This past year we saw plenty of cool new technology.
There were smartwatches, 4K televisions, and Google Glass.
But we also saw the death of many gadgets and services.
I'm Bridget Carey and in this special edition of CNET Update, we look back at some of the tech that we lost in 2013.
Google is quick to try new things and it's also quick to kill products that don't work.
Google shut down Reader.
It was a web-based RSS Feed reader that launched in 2005 and people used it to keep up with news from their favorite websites.
But when it closed, sites like Digg, and Feedly rushed in to fill the hole it left behind.
This was also the final year for iGoogle.
It also debuted in 2005 and it let users customize their homepage with widgets, but it met its end in November.
Many bloggers were upset with the death of Posterous, the service that challenged Tumblr.
It was shut down April 30th after being acquired by Twitter a year earlier.
Posterous first launched in 2008.
Microsoft's Hotmail was moved over to Outlook.com over the summer.
Those with the Hotmail email address could keep their name, but everything was just moved to Outlook.com.
This was the year where Microsoft admitted defeat and killed the Tag.
It was its own alternative to the black and white QR code.
This box of colorful triangles was used by many advertisers and magazines,
but scanning codes with a special app never took off with the public.
This summer, Yahoo shut down one of the oldest search engines, AltaVista, it launched in 1995 and Yahoo ended up acquiring AltaVista in 2003.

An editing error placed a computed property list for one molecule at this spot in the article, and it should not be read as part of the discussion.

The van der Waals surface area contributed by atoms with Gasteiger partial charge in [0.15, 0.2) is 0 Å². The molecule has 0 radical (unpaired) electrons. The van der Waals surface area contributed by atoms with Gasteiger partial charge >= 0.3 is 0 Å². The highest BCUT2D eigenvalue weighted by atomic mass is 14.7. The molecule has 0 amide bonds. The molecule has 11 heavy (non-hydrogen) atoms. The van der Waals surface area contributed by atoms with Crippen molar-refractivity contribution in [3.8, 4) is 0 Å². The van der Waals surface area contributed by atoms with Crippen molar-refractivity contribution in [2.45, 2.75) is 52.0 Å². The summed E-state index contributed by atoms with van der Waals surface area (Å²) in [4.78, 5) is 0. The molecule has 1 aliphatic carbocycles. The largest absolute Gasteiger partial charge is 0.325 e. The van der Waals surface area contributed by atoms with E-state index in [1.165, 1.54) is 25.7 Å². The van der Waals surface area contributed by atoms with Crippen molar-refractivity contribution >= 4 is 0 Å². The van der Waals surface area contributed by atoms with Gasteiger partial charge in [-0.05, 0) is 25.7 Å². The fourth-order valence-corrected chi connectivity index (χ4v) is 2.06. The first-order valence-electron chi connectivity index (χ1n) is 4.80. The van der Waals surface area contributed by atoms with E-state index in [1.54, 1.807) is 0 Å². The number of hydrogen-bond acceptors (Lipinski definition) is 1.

Most folks were surprised Yahoo kept it alive all this time.
We lost an old friend in Winamp, the multimedia player that was the first software many people used to play MP3s.
It was huge in the 90s, AOL owned it and decided it wasn't worth keeping around anymore.
folks thought otherwise and started a petition on savewinamp.com.
We're seeing the evolution of digital media and 3D TV is not working out.
ESPN dropped its 3D sports channel and now it's focusing on new tech, like 4K resolution.
One of the most unexpected losses this year was from Apple.
It killed the one-year old iPhone 5 and replaced it with the 5C.
Usually Apple keeps old models around and just lowers the price.
But the biggest lost for technology this year is the
Panasonic Plasma TV.
The company announced it is no longer making plasma TVs and that's unfortunate because Panasonic's plasmas are the favorite television of the CNET reviews team.
These TVs hit the sweet spot of value and performance, but plasma has been losing market share to LCDs.
And looking ahead to 2014, let's see if Blackberry can make it out alive.
From our studios in New York, I'm Bridget Carey.
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